Benguet Gooseberry: Try It If You Happen To Go To La Trinidad; Try Also The Wild Sunflower Honey

Benguet Gooseberry: Try It If You Happen To Go To La Trinidad; Try Also The Wild Sunflower Honey
Benguet Gooseberry: Try It If You Happen To Go To La Trinidad; Try Also The Wild Sunflower Honey
The indigenous gooseberry from Benguet is nice to eat. It is delightfully sweet.
Benguet cape gooseberry laden with young fruits. This is a volunteer plant growing outside the greenhouse of the Northern Philippines Root Crop Research and Training Center at Benguet State University.

If you go to La Trinidad in Benguet, make sure to experience eating what they call the Benguet Gooseberry. That was what Weng Bienes of Allied Botanical insisted when went there on March 16 to 18, 2017. Well, it was a nice experience to taste the sweetish berry. It is very affordable at P25 a pack.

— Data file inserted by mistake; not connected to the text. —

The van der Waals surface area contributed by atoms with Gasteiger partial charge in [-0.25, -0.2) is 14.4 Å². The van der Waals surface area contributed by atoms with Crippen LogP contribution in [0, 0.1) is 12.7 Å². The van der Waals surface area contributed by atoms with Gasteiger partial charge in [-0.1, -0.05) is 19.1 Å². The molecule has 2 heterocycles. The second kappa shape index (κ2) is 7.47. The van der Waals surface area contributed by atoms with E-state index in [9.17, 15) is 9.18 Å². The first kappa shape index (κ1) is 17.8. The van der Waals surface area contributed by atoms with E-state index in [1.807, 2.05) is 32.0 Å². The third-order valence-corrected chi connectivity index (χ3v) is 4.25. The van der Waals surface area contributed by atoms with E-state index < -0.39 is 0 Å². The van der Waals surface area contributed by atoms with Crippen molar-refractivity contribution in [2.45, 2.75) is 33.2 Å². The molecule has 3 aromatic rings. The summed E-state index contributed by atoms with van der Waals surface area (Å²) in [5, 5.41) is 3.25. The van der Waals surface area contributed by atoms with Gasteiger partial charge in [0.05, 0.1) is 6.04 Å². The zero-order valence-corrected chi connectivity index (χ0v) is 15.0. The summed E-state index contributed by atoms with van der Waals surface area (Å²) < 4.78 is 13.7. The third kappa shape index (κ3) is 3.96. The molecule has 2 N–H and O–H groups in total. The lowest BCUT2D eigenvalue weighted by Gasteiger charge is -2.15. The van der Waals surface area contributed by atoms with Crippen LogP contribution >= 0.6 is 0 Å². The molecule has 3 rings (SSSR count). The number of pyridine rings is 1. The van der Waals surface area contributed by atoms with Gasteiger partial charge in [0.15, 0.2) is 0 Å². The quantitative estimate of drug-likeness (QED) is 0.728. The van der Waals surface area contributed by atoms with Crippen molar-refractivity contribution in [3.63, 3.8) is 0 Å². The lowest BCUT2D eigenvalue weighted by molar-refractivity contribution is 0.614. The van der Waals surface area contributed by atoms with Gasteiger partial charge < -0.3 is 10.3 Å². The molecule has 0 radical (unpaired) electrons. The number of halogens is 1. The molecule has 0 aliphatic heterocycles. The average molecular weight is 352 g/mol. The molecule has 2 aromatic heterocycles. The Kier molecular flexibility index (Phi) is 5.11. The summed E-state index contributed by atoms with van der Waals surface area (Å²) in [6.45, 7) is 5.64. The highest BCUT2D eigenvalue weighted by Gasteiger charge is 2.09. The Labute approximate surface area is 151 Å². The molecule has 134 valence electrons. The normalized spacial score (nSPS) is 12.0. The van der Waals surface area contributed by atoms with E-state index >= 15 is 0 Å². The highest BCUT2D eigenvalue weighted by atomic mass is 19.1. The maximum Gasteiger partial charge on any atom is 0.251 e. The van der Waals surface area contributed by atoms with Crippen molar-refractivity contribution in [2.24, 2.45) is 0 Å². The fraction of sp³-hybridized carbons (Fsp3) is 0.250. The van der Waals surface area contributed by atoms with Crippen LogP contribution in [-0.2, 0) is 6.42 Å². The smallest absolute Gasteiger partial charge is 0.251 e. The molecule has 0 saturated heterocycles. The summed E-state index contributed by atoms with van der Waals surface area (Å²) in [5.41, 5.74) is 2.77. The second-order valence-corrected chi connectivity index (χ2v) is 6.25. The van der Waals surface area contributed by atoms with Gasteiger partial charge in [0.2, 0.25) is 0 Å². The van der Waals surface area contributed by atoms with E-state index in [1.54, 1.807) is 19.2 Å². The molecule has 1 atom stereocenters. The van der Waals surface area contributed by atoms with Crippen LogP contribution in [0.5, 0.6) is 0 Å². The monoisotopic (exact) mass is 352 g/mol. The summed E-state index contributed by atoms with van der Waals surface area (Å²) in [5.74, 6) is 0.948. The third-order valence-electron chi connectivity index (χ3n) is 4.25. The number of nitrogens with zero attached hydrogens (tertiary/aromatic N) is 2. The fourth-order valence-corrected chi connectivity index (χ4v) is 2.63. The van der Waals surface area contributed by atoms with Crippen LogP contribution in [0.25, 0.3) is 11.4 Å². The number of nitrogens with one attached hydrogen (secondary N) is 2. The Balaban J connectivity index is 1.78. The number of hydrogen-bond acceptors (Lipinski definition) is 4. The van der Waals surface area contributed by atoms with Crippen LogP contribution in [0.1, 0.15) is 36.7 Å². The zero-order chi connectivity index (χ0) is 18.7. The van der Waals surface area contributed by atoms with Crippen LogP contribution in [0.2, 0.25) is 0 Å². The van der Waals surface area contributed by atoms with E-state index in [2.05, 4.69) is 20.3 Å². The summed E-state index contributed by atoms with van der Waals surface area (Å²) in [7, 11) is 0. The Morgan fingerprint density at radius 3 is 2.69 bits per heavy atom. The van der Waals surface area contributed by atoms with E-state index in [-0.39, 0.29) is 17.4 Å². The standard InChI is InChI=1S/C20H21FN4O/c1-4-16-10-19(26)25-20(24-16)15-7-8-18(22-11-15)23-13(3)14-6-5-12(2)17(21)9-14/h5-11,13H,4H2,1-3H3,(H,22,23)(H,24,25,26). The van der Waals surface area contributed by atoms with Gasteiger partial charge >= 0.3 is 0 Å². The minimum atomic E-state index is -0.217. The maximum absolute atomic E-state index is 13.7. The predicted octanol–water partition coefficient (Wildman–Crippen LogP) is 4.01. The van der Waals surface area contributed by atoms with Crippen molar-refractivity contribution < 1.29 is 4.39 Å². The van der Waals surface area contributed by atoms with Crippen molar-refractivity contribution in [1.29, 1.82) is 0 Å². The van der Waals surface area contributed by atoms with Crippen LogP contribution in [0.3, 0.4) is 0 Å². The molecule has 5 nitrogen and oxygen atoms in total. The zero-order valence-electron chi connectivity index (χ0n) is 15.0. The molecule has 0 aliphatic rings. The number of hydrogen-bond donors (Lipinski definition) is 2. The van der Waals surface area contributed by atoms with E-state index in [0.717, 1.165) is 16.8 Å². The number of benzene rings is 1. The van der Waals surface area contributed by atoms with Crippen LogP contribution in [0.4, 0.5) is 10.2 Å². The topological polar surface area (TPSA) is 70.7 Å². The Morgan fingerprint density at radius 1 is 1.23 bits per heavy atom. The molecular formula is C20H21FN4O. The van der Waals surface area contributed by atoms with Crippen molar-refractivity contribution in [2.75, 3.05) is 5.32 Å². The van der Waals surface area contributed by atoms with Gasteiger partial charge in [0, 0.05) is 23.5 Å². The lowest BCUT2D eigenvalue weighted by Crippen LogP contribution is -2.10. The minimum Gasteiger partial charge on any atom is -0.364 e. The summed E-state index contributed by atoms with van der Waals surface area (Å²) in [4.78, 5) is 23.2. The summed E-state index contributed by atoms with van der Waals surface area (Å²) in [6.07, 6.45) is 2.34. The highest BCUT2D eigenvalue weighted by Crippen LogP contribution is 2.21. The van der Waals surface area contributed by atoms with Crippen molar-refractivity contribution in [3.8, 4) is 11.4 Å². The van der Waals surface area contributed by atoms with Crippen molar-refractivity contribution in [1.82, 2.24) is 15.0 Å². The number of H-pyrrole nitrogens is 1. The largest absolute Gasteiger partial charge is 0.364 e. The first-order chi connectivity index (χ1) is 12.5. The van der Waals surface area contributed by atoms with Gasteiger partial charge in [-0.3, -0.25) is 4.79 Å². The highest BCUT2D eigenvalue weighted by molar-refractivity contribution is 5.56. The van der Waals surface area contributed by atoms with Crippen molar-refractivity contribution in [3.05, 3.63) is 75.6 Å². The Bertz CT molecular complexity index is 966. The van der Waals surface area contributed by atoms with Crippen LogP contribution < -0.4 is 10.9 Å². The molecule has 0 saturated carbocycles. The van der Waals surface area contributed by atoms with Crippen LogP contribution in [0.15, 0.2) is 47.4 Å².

Benguet Gooseberry: Try It If You Happen To Go To La Trinidad; Try Also The Wild Sunflower Honey
The honey from the wild sunflower is golden yellow (left) while the dark one is from Palawan.

Another interesting info we got is that the honey from the wild sunflower (Tithonia diversifolia) is very nice looking. It is pure yellow compared to the dark varieties from Palawan and other places. The problem, according to Prof. Paquito Untalan of Benguet State University who is the Director of the Cordillera Regional Apiculture Center, is that it often crystallizes under ordinary conditions. This is a disadvantage because some people often suspect honey that crystallizes is not pure honey. Prof. Untalan, however, swears it is pure. The reason why it crystallizes is that it has a high concentration of glucose and lower fructose.

 

Prof. Paquito Untalan, director of Cordillera Regional Apiculture Center, showing module for training students in honeybee culture.
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